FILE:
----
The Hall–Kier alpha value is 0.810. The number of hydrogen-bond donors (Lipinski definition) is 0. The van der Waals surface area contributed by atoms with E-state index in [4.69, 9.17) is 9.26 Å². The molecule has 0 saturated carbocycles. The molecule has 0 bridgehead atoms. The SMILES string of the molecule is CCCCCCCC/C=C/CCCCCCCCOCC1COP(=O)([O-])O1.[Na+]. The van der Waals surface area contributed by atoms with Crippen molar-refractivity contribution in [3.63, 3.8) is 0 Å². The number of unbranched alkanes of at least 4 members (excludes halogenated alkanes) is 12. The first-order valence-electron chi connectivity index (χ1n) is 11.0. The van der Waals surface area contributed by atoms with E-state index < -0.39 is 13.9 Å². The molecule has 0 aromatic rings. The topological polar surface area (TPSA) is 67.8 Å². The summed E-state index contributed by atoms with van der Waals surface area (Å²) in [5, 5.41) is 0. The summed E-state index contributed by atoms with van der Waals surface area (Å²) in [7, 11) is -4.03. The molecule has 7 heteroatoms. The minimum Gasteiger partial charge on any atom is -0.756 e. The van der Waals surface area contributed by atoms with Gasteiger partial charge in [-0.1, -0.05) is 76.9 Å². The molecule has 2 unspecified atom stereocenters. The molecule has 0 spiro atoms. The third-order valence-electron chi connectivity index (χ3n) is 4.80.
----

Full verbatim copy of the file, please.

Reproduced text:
The Hall–Kier alpha value is 0.810. The number of hydrogen-bond donors (Lipinski definition) is 0. The van der Waals surface area contributed by atoms with E-state index in [4.69, 9.17) is 9.26 Å². The molecule has 0 saturated carbocycles. The molecule has 0 bridgehead atoms. The SMILES string of the molecule is CCCCCCCC/C=C/CCCCCCCCOCC1COP(=O)([O-])O1.[Na+]. The van der Waals surface area contributed by atoms with Crippen molar-refractivity contribution in [3.63, 3.8) is 0 Å². The number of unbranched alkanes of at least 4 members (excludes halogenated alkanes) is 12. The first-order valence-electron chi connectivity index (χ1n) is 11.0. The van der Waals surface area contributed by atoms with E-state index < -0.39 is 13.9 Å². The molecule has 0 aromatic rings. The topological polar surface area (TPSA) is 67.8 Å². The summed E-state index contributed by atoms with van der Waals surface area (Å²) in [5, 5.41) is 0. The summed E-state index contributed by atoms with van der Waals surface area (Å²) in [7, 11) is -4.03. The molecule has 7 heteroatoms. The minimum Gasteiger partial charge on any atom is -0.756 e. The van der Waals surface area contributed by atoms with Gasteiger partial charge in [-0.1, -0.05) is 76.9 Å². The molecule has 2 unspecified atom stereocenters. The molecule has 0 spiro atoms. The third-order valence-electron chi connectivity index (χ3n) is 4.80.